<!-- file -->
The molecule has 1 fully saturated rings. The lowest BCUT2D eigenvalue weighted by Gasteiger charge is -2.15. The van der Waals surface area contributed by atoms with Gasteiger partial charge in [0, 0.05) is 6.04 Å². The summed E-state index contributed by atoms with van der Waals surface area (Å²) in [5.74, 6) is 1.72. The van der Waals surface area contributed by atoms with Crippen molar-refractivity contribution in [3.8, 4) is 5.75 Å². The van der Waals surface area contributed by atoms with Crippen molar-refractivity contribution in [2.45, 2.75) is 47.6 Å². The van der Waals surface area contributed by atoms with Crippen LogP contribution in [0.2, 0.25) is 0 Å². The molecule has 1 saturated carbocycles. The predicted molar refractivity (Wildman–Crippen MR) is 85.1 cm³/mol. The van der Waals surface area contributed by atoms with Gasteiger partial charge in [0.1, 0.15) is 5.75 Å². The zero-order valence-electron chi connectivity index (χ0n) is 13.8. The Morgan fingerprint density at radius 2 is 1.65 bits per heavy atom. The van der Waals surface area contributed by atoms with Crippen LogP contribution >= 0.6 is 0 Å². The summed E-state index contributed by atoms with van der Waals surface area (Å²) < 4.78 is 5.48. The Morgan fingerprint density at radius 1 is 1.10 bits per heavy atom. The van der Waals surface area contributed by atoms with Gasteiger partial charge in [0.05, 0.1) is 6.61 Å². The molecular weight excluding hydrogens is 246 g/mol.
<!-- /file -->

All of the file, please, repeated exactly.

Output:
The molecule has 1 fully saturated rings. The lowest BCUT2D eigenvalue weighted by Gasteiger charge is -2.15. The van der Waals surface area contributed by atoms with Gasteiger partial charge in [0, 0.05) is 6.04 Å². The summed E-state index contributed by atoms with van der Waals surface area (Å²) in [5.74, 6) is 1.72. The van der Waals surface area contributed by atoms with Crippen molar-refractivity contribution in [3.8, 4) is 5.75 Å². The van der Waals surface area contributed by atoms with Crippen molar-refractivity contribution in [2.45, 2.75) is 47.6 Å². The van der Waals surface area contributed by atoms with Crippen LogP contribution in [0.2, 0.25) is 0 Å². The molecule has 1 saturated carbocycles. The predicted molar refractivity (Wildman–Crippen MR) is 85.1 cm³/mol. The van der Waals surface area contributed by atoms with Gasteiger partial charge in [0.1, 0.15) is 5.75 Å². The zero-order valence-electron chi connectivity index (χ0n) is 13.8. The Morgan fingerprint density at radius 2 is 1.65 bits per heavy atom. The van der Waals surface area contributed by atoms with Crippen LogP contribution >= 0.6 is 0 Å². The summed E-state index contributed by atoms with van der Waals surface area (Å²) < 4.78 is 5.48. The Morgan fingerprint density at radius 1 is 1.10 bits per heavy atom. The van der Waals surface area contributed by atoms with Gasteiger partial charge in [0.05, 0.1) is 6.61 Å². The molecular weight excluding hydrogens is 246 g/mol.